By Chris Varcoe, Edmonton Journal, Postmedia News, May 30, 2011
We need fossil fuels, Alberta delegation to Shanghai told
Alberta government and business leaders who sat down with Chinese energy executives this week were told tens of billions of dollars in new oilpatch investment will flow in the coming years -if export capacity issues in Canada are improved.
Finance Minister Lloyd Snelgrove said Sunday that senior officials from Chinese stateowned oil firms anticipate future investment will dwarf -potentially tripling -what they have already spent in Canada's energy sector in recent years.
In the past 18 months alone, Chinese oil companies have pumped more than $13 billion into developing crude oil and natural gas prospects in Western Canada.
However, future spending is contingent upon Canada building new pipeline capacity to transport oilsands -such as the $5.5-billion Northern Gateway project planned by Enbridge Inc. -and natural gas to the West Coast, where liquefied gas could be shipped by tanker into the Chinese market, he said.
"They said the critical part to them was having access to the product and now it's stranded in the North American market. They believe we need the Gateway pipeline ASAP," the finance minister said in an interview.
"It's absolutely massive amounts of dollars when you look at it ... Between bitumen expansion and the liquid natural gas opportunities they've got, you're probably talking in excess of $20 billion over the next 10 years from one of the companies -and the others all talked about investments -so it's enormous. It's huge dollars."
The high-level meetings were part of a trade mission to China organized by Calgary Economic Development to promote tourism and investment.
Officials with the state-owned oil companies weren't available for comment, but China's Ambassador to Canada told an Alberta audience recently that "China-Canada co-operation in energy has become a highlight of our economic relations."
Chinese state-owned oil producers "play by the rules of global competition. . . . Therefore, they deserve equal treatments as other foreign companies," Zhang Junsai said at an Edmonton address earlier this month. "With a population of 1.3 billion, China is a major energy consumer. We need fossil fuels."
The issue of growing Chinese oilpatch investment is a complex matter that touches upon energy geopolitics and foreign investment, as well as First Nations' rights and environmental concerns in Canada.
China's economic expansion is expected to fuel a 75 per cent rise in the county's energy demand by 2035, according to the Interna-tional Energy Agency, and a surge of capital flowing into Alberta.
Most of the money already invested has targeted the massive oilsands reserves of northern Alberta, although EnCana Corp. signed a $5.4-billion natural gas venture in February with PetroChina.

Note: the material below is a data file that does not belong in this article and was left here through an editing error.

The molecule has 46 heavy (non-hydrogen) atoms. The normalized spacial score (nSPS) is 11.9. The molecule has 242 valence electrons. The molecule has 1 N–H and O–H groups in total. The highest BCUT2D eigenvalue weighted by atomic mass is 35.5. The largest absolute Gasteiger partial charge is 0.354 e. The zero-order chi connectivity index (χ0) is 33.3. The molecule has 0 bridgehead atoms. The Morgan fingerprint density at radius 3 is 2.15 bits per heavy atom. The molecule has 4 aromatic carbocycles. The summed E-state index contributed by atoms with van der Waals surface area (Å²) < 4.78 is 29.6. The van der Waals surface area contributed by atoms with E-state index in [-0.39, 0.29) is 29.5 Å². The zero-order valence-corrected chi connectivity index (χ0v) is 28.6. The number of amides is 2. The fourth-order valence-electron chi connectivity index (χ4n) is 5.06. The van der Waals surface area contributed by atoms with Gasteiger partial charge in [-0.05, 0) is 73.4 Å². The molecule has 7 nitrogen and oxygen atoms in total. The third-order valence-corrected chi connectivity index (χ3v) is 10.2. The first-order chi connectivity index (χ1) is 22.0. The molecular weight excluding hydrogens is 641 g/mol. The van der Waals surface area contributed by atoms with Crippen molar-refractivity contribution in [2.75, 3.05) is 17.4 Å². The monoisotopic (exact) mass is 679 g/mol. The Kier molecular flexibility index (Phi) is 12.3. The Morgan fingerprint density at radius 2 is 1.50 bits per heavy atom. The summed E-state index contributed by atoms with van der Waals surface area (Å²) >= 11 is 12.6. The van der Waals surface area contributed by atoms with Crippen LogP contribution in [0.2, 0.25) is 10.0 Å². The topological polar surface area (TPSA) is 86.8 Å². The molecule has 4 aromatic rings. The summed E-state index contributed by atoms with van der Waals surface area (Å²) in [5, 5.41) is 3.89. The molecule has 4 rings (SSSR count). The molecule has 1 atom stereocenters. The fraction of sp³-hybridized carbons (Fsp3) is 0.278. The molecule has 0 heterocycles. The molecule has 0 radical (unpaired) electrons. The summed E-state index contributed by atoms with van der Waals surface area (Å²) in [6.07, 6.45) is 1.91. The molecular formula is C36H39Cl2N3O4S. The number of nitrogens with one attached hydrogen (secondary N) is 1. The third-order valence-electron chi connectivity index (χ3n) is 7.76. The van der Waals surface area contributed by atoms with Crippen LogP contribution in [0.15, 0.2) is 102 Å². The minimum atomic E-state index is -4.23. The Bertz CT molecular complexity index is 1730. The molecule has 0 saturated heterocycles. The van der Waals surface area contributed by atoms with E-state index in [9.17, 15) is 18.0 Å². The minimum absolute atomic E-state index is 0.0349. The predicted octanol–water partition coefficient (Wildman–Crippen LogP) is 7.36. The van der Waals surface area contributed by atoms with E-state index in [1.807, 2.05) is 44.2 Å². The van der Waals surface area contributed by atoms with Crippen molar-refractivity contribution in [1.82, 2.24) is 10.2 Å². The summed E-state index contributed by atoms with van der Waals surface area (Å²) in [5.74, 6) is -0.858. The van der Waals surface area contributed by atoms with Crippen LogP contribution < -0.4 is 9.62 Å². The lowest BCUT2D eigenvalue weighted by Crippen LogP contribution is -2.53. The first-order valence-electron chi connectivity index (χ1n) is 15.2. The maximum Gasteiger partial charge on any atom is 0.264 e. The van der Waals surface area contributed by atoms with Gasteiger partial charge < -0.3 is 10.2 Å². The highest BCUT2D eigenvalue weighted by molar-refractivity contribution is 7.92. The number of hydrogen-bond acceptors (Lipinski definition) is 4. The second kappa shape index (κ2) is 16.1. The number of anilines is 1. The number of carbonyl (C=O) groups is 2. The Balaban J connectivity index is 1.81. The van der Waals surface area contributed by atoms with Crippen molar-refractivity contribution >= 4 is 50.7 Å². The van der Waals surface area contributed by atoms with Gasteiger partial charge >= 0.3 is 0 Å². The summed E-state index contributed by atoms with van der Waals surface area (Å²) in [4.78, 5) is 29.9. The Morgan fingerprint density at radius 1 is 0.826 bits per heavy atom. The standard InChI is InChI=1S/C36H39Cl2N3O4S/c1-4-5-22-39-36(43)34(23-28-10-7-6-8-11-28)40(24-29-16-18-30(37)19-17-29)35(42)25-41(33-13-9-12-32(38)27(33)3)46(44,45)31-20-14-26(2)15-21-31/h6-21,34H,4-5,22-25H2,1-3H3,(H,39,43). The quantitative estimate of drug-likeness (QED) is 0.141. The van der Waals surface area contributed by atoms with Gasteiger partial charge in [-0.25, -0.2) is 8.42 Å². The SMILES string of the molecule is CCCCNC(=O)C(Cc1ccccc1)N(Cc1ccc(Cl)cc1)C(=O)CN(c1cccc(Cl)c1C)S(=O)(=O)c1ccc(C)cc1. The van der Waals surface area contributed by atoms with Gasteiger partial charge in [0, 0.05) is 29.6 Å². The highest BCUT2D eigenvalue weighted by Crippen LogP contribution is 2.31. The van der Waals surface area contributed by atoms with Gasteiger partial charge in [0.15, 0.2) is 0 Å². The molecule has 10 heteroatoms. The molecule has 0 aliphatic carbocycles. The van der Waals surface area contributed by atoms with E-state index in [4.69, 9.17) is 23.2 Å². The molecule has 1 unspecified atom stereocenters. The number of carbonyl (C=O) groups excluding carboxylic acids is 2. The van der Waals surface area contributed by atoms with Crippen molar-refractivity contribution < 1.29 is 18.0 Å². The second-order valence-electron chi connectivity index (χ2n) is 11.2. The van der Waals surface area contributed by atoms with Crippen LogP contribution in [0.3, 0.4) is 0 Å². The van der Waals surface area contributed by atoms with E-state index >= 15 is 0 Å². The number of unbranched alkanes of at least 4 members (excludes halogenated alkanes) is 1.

The Fort McMurray area is home to the world's second-largest proven crude reserves, and oilsands output is projected to reach as much as five million barrels a day in the coming years, up from about 1.5 million barrels last year. To secure such growth, though, the industry needs massive amounts of capital.
A Canadian Energy Research Association study recently predicted the oilsands will require $253 billion in capital for necessary construction.
To diversify Canada's export options for bitumen, the Alberta government and some producers are aggressively backing efforts to expand pipeline access to the West Coast, such as the Gateway project that has stirred up opposition from environmental groups and some First Nations.
Much of the line route crosses traditional First Nations territory in British Columbia that is subject to treaty negotiations.
The proposed 1,170-kilometre pipeline would run from the Edmonton area to a port in Kitimat, B.C., and is now under federal review.
"First Nations people are concerned about a pipeline going through their property," said University of Calgary professor Bob Schulz of the Haskayne School of Business, who is on the China trip and has been following the project's development.
"Each band has a separate territory and it's like going through separate countries."
There are also potential environmental issues with having new pipelines cross the area, as well as the movement of crude oil tankers off the Pacific Coast.
Ed Whittingham, executive director of the Pembina Institute, said governments and industry should have to produce a clearly defined development plan for all oilsands projects before approving unneeded infrastructure.
"We still have concerns with the pace and scale of development and what that means for increased pressure on ... land, water, air impacts -not to mention the climate," he said. "If they put in a new pipe, then obviously you want to fill it and we're worried that's going to drive production increases."
Enbridge officials involved in this week's Beijing meetings said they've met with Chinese oil executives in the past and discussed the implications of Gateway proceeding, but this was the first time they'd heard hard dollar figures attached to how much extra investment could flow if the line is built.
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